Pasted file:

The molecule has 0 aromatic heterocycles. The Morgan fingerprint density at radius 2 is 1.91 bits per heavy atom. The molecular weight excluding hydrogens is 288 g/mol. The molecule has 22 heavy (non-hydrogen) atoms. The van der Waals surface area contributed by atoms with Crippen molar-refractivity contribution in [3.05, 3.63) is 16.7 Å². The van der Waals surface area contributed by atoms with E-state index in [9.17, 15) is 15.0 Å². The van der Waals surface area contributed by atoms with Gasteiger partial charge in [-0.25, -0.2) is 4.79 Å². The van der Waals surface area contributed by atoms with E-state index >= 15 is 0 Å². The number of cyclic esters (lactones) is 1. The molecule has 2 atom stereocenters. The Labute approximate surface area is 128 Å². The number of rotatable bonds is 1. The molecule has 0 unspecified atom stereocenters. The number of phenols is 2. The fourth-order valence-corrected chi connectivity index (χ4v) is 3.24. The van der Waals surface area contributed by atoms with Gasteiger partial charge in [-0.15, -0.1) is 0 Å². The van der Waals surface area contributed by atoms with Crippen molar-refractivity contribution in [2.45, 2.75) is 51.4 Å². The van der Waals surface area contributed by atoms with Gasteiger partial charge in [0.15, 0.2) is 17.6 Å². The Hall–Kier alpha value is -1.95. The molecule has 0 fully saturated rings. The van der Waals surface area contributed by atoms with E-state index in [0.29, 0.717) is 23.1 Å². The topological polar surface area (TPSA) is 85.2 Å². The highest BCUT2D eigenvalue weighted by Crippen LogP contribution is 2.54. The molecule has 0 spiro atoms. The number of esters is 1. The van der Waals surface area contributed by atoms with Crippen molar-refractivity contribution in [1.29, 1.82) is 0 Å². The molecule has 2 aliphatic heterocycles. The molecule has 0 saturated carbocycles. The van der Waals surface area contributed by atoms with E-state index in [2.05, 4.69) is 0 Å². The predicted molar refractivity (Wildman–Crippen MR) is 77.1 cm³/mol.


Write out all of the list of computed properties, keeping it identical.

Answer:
The molecule has 0 aromatic heterocycles. The Morgan fingerprint density at radius 2 is 1.91 bits per heavy atom. The molecular weight excluding hydrogens is 288 g/mol. The molecule has 22 heavy (non-hydrogen) atoms. The van der Waals surface area contributed by atoms with Crippen molar-refractivity contribution in [3.05, 3.63) is 16.7 Å². The van der Waals surface area contributed by atoms with E-state index in [9.17, 15) is 15.0 Å². The van der Waals surface area contributed by atoms with Gasteiger partial charge in [-0.25, -0.2) is 4.79 Å². The van der Waals surface area contributed by atoms with E-state index >= 15 is 0 Å². The number of cyclic esters (lactones) is 1. The molecule has 2 atom stereocenters. The Labute approximate surface area is 128 Å². The number of rotatable bonds is 1. The molecule has 0 unspecified atom stereocenters. The number of phenols is 2. The fourth-order valence-corrected chi connectivity index (χ4v) is 3.24. The van der Waals surface area contributed by atoms with Gasteiger partial charge in [-0.15, -0.1) is 0 Å². The van der Waals surface area contributed by atoms with Crippen molar-refractivity contribution in [2.45, 2.75) is 51.4 Å². The van der Waals surface area contributed by atoms with Gasteiger partial charge in [0.15, 0.2) is 17.6 Å². The Hall–Kier alpha value is -1.95. The molecule has 0 fully saturated rings. The van der Waals surface area contributed by atoms with E-state index in [0.29, 0.717) is 23.1 Å². The topological polar surface area (TPSA) is 85.2 Å². The highest BCUT2D eigenvalue weighted by Crippen LogP contribution is 2.54. The molecule has 0 spiro atoms. The number of esters is 1. The van der Waals surface area contributed by atoms with Crippen molar-refractivity contribution in [1.29, 1.82) is 0 Å². The molecule has 2 aliphatic heterocycles. The molecule has 0 saturated carbocycles. The van der Waals surface area contributed by atoms with E-state index in [2.05, 4.69) is 0 Å². The predicted molar refractivity (Wildman–Crippen MR) is 77.1 cm³/mol.